Chilean jazz musician Camila Meza is well-known for her fresh improvisations and her intuitive blending of voice and instrument in a seamless outpouring of music. Ever since the musical upstart left Chile for New York in 2009 to attend the New School for Jazz and Contemporary Music, she has grown more and more influential as an artist of rank. Almost immediately, she became a regular at jazz clubs in the Big Apple, and as such etched out a reputation of superlative mastery of both voice and guitar, something rare in the jazz world. And as a composer and arranger, she’s developed a voice that embraces both jazz and Latin American traditions, something that is clearly expressed in her recordings for Chilean record label Vertice Records. Having performed in South American, Europe and the US, Meza is already becoming a veteran on the global circuit. She’s performed at the Blue Note of Poznan in Poland and the Swindnica Jazz Festival. She’s graced the stages of the Bern International Jazz Festival in Switzerland and was invited to perform at Bogui Jazz in Madrid.
Q. For such a well-rounded artist, Meza still embraces a sense of wonder when she has an opportunity to perform with legendary performers like Peter Bernstein, Vic Juris, Sam Yahel, Barry Harris, Vijay Iyer and Cassandra Wilson.
A. I had a chance to discuss the whirlwind that is her burgeoning career with the artist in advance of what was to be aspring performance at Harris Theater before statewide shutdowns cancelled their schedule. What I found was an artist at once in touch with her place in the field that has embraced her so completely and yet clearly in awe of her own evolution as an artist and the shape her career will yet take.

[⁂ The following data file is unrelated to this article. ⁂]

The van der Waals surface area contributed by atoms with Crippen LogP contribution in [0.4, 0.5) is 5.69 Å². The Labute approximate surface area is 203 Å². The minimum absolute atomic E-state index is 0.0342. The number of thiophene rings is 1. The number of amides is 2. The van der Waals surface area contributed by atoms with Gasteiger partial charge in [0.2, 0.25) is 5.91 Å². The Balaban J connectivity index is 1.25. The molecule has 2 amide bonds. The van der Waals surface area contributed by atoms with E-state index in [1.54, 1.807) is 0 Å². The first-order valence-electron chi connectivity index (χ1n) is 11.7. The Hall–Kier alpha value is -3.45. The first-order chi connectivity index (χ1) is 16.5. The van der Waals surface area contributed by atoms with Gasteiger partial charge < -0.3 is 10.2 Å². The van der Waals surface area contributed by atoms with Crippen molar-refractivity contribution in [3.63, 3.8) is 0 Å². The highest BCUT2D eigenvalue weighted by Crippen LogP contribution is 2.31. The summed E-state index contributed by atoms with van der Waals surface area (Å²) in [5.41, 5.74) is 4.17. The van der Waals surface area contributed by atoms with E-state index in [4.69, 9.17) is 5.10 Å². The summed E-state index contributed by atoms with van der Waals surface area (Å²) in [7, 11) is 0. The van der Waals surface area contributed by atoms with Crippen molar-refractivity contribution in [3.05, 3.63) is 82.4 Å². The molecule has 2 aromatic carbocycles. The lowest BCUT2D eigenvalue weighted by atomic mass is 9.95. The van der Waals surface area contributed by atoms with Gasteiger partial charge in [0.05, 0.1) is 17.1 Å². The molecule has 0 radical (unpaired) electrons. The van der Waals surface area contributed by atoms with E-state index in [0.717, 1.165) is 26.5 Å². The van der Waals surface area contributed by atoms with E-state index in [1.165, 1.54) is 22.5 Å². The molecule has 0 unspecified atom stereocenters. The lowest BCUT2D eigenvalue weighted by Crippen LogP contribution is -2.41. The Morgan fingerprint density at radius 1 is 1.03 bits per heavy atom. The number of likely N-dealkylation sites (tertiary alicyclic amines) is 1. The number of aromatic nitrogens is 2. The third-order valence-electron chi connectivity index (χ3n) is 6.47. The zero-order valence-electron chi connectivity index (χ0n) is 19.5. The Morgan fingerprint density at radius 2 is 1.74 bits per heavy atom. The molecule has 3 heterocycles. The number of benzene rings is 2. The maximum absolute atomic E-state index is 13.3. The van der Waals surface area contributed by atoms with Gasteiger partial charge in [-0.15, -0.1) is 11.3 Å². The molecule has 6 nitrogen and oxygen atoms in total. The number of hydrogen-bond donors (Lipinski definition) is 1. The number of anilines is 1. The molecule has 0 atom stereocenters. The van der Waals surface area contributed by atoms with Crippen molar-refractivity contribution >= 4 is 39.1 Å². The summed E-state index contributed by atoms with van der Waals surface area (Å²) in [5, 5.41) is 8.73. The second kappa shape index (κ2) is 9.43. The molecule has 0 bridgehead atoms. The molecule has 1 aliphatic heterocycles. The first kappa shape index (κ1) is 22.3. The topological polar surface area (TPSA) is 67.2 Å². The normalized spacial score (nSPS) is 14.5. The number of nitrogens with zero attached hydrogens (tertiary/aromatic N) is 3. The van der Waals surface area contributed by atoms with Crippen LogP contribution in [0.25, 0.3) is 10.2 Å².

Q. What and who were your earliest inspirations growing up in Santiago?
A. I grew up listening to all kinds of music. My dad listened to The Beatles and a lot of classical music. I discovered Jimi Hendrix and fell in love. Then Björk came into picture and soon after jazz guitarists like Pat Metheny and George Benson.
Q. And what was it that inspired you to travel to New York to study?
A. The vibrancy of New York’s music scene. I spent about a month during the summer of 2008 in New York, checking out every club and going to two or three concerts a night until the wee hours of the morning. I couldn’t believe how much great music was being made everywhere and at all times. It was one of the most inspiring experiences I’ve had. I applied to go to school in New York (The New School) the day I returned back home to Chile. School was the perfect place for me: arrive at a place where I could become a better musician, immediately meet aspiring young musicians while being blocks away from where all the good stuff was happening (in the village.
Q. What was it like for you to begin playing in some of New York’s most prestigious Jazz clubs shortly after making your way to the Big Apple?